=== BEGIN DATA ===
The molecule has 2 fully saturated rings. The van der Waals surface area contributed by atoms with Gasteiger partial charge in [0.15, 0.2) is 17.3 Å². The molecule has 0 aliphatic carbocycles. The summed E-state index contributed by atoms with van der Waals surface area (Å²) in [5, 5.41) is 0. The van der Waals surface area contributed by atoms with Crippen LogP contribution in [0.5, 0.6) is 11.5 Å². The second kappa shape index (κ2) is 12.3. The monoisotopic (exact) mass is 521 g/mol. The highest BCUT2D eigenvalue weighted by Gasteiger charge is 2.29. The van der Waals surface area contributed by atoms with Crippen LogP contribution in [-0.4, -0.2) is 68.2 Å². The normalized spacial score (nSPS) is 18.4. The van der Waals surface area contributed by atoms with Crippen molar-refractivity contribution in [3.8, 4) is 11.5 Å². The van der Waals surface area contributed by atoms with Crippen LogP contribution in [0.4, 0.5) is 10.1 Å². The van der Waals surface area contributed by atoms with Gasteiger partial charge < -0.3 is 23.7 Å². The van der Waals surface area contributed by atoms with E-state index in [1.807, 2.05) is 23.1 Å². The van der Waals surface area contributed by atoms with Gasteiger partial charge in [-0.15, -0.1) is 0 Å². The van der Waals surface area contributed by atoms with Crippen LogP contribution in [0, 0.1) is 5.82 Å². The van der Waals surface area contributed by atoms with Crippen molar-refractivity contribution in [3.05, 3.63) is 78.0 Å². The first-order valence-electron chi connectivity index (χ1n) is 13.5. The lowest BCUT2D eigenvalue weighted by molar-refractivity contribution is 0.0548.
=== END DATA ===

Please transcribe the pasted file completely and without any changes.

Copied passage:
The molecule has 2 fully saturated rings. The van der Waals surface area contributed by atoms with Gasteiger partial charge in [0.15, 0.2) is 17.3 Å². The molecule has 0 aliphatic carbocycles. The summed E-state index contributed by atoms with van der Waals surface area (Å²) in [5, 5.41) is 0. The van der Waals surface area contributed by atoms with Crippen LogP contribution in [0.5, 0.6) is 11.5 Å². The second kappa shape index (κ2) is 12.3. The monoisotopic (exact) mass is 521 g/mol. The highest BCUT2D eigenvalue weighted by Gasteiger charge is 2.29. The van der Waals surface area contributed by atoms with Crippen LogP contribution in [-0.4, -0.2) is 68.2 Å². The normalized spacial score (nSPS) is 18.4. The van der Waals surface area contributed by atoms with Crippen molar-refractivity contribution in [3.8, 4) is 11.5 Å². The van der Waals surface area contributed by atoms with Crippen LogP contribution in [0.4, 0.5) is 10.1 Å². The van der Waals surface area contributed by atoms with Gasteiger partial charge < -0.3 is 23.7 Å². The van der Waals surface area contributed by atoms with E-state index in [1.807, 2.05) is 23.1 Å². The van der Waals surface area contributed by atoms with Gasteiger partial charge in [-0.15, -0.1) is 0 Å². The van der Waals surface area contributed by atoms with Crippen LogP contribution in [0, 0.1) is 5.82 Å². The van der Waals surface area contributed by atoms with Crippen molar-refractivity contribution in [3.05, 3.63) is 78.0 Å². The first-order valence-electron chi connectivity index (χ1n) is 13.5. The lowest BCUT2D eigenvalue weighted by molar-refractivity contribution is 0.0548.